• Understorey palm. Stems solitary or clustered, 0.1-1.5 m long, 3-6 cm in diameter. Leaf blade 60-310 cm long, simple or with (3-)12-33 pinnae on each side, grouped and spreading in slightly different planes, the central ones 20-60 cm long and 3-10 cm wide, with prominent, oblique cross veins. Inflorescence 12-30 cm long; branches 10-50, to 12 cm long, very slender, ca. 1 mm in diameter. Female flowers nearly regularly arranged along the branches. Fruit orange-red, globose, 1-2.5 cm in diameter, with scattered, thin spines; fruiting perianth with a short 3-lobed calyx and a longer, 3-lobed corolla; staminodial ring absent. (Borchsenius F., Borgtoft-Pedersen H. and Baslev H. 1998. Manual to the Palms of Ecuador. AAU Reports 37. Department of Systematic Botany, University of Aarhus, Denmark in collaboration with Pontificia Universidad Catalica del Ecuador)A
  • Stems solitary or less often cespitose and then with 2-5 or more stems per clump, 0.1- 1.5 m tall (rarely taller on old plants), 3-6 cm diam., sometimes procumbent, seldom spiny on internodes, usually covered with persistent, decaying leaf bases.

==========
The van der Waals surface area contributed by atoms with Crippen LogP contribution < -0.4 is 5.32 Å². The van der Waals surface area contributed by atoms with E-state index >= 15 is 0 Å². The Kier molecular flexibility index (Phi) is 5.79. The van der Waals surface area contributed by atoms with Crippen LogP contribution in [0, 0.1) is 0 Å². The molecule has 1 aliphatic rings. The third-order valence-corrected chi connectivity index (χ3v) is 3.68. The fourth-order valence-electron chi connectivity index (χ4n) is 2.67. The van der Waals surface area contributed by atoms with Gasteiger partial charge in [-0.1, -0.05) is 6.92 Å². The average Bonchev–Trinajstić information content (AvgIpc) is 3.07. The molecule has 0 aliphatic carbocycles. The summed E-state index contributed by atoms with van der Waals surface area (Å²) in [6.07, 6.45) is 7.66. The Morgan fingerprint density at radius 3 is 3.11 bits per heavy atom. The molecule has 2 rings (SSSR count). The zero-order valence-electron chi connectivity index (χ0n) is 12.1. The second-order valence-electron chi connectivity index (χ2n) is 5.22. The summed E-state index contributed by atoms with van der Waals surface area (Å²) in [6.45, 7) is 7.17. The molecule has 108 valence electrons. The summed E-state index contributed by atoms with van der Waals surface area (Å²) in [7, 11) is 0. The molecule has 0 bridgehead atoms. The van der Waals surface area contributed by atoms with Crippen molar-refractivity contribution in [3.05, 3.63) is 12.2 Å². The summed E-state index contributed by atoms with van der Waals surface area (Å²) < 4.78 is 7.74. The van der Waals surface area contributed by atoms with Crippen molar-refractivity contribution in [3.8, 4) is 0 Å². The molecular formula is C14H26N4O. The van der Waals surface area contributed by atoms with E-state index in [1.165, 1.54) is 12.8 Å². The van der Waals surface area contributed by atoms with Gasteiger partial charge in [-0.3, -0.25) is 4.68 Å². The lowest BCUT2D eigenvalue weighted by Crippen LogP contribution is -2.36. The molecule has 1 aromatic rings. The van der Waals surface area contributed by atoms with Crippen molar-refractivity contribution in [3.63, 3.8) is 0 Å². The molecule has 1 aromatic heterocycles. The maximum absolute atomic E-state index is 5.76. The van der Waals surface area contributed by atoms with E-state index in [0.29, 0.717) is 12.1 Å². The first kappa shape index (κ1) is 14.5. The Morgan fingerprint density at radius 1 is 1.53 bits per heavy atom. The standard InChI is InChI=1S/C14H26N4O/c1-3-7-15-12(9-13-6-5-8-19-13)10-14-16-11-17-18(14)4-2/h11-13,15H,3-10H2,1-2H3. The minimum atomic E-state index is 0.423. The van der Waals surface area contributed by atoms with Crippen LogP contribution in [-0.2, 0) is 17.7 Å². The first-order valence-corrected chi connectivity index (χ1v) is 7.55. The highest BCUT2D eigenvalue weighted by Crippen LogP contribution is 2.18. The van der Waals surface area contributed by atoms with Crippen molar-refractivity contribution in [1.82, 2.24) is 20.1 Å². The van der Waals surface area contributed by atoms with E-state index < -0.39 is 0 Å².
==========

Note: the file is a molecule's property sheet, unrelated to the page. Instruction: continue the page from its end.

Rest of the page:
Leaves 5-15; leaf spines mostly solitary and scattered, black, sometimes somewhat flattened, to 8(- 15) cm long, on sheath and lateral surfaces of petiole, denser on proximal part of petiole, usually absent from rachis; sheath 10-50 cm long; ocrea to 10 cm long; petiole 0.4-1.7 m long; petiole and rachis reddish brown-tomentose abaxially; rachis 0.6-3.1 m long; pinnae (3-) 12-33 per side, irregularly arranged in clusters of 2-4, spreading inslightly different planes, linear-lanceolate or sigmoid, long-acuminate, usually with prominent cross-veins; middle pinnae 20-60 x 3-10 cm; apical pinna usually wider than others.